The Solar Impulse plane takes off from Lambert-St. Louis International Airport on June 14, 2013.
Credit: Jean Revillard/Solar Impulse/Polaris
A solar-powered airplane that is attempting to fly across the United States without using any fuel is en route from St. Louis to Cincinnati today (June 14).
The plane, called Solar Impulse, took off from Lambert-St. Louis International Airport early this morning, and is expected to land at Cincinnati Municipal Lunken Airport around 9 p.m. EDT tonight, after approximately 16 hours in the air. During today's flight, the aircraft is expected to reach a cruising altitude of 10,000 feet (3,050 meters), according to company officials.
Originally, Solar Impulse was scheduled to fly directly from St. Louis to Washington, D.C., on this leg of the journey, but bad weather forced flight officials to readjust the route. The plane continues on to the nation's capital on Sunday (June 16).
Swiss aviator and Solar Impulse co-founder André Borschberg is piloting Solar Impulse on today's flight to Cincinnati. Solar Impulse's other co-founder, Bertrand Piccard, will fly the remaining distance to Washington, D.C.'s Dulles International Airport on Sunday.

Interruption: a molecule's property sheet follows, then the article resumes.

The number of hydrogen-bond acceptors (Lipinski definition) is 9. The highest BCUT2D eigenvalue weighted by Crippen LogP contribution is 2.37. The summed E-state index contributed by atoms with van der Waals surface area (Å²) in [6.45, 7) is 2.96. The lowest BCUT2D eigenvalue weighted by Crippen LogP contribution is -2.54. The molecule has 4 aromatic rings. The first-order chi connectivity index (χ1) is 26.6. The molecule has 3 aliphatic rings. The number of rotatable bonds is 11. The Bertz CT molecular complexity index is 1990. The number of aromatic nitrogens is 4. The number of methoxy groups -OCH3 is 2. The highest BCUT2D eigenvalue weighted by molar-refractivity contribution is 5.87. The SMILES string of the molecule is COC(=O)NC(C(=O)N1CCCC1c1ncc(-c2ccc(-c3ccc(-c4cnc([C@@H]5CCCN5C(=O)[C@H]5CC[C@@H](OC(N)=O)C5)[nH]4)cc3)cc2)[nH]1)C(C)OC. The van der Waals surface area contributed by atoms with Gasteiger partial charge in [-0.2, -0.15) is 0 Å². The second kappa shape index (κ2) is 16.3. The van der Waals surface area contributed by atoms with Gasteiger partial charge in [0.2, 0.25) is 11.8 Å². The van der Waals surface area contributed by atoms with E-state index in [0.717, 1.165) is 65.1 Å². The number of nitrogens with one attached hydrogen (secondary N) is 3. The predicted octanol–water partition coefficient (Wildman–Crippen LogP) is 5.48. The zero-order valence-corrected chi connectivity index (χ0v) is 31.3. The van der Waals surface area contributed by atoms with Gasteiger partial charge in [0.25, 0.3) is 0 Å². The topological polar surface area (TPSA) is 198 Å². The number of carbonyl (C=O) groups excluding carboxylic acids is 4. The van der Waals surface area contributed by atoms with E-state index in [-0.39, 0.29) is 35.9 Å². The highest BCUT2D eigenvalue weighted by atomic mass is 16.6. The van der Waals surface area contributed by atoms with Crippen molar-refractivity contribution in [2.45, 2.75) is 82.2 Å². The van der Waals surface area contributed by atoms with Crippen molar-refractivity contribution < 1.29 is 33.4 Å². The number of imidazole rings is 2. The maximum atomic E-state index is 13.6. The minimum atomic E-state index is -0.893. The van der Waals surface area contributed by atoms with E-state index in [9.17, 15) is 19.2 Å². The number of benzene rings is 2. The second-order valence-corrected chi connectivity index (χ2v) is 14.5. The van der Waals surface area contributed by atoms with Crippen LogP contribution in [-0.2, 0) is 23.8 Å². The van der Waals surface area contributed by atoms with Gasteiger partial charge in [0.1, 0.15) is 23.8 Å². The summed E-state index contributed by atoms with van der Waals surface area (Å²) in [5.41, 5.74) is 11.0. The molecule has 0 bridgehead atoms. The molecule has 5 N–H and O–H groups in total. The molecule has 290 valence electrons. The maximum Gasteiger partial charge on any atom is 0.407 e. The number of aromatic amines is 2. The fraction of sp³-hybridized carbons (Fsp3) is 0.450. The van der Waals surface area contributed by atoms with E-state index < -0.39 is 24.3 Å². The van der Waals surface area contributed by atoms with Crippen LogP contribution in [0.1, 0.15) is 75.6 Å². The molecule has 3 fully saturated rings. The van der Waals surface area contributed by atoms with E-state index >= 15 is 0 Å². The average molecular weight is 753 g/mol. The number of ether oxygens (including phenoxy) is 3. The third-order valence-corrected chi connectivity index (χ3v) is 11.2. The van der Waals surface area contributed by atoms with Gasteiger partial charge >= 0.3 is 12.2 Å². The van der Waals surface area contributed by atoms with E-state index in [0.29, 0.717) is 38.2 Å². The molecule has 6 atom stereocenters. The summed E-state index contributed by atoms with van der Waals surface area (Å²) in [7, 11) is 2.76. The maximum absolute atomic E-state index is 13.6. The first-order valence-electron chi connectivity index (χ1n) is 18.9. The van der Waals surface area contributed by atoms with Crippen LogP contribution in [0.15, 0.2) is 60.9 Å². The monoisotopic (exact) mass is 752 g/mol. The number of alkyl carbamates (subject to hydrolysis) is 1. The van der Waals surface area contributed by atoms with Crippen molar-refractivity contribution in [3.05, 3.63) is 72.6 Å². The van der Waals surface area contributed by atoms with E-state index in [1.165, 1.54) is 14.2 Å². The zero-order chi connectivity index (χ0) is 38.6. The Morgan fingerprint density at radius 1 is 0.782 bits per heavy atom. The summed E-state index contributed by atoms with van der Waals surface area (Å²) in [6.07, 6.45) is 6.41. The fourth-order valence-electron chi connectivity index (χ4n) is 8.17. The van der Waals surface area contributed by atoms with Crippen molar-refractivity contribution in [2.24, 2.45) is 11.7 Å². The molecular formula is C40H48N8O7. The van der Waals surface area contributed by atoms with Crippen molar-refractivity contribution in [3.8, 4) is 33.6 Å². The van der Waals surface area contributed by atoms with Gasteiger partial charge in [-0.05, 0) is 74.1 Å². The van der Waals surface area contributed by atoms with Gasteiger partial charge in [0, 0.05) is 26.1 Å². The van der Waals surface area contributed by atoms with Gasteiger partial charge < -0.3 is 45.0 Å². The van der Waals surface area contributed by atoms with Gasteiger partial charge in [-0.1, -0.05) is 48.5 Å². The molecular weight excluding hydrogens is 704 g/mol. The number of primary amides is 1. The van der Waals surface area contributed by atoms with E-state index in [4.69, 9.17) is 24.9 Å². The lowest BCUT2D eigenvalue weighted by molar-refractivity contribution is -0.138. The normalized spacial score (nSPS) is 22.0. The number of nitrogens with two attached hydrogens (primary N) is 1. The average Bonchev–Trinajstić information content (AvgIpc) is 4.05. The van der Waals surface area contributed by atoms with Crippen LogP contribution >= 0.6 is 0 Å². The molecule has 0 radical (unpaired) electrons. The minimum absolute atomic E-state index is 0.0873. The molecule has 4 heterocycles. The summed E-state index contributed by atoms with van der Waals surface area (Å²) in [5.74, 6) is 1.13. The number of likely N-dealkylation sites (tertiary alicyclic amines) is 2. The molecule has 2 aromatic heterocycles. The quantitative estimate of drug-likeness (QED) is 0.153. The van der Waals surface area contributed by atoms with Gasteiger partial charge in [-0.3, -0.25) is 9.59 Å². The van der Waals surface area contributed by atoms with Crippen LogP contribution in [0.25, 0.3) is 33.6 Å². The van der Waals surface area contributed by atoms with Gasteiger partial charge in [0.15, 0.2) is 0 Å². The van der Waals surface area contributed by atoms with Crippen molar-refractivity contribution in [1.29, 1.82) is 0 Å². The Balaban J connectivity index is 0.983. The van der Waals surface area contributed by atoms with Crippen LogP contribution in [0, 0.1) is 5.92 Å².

Each leg of Solar Impulse's flight is being streamed live online, and features commentary and detailed information about the aircraft's position, altitude and speed. The live feed also includes views inside the plane's cockpit, and from Solar Impulse's mission control center in Switzerland.
Solar Impulse is the first plane capable of flying day and night without using fuel. The plane's record-setting coast-to-coast journey is part of an initiative called "Clean Generation," which aims to promote clean technologies and sustainable energy solutions.
The aircraft, powered entirely by solar panels and onboard batteries, generates about the same amount of power as a small scooter, company officials have said.
Solar Impulse began its unprecedented cross-country expedition at Moffett Airfield near San Francisco on May 3. In early July, the plane will complete the final leg of its journey, flying from Washington, D.C., to New York City.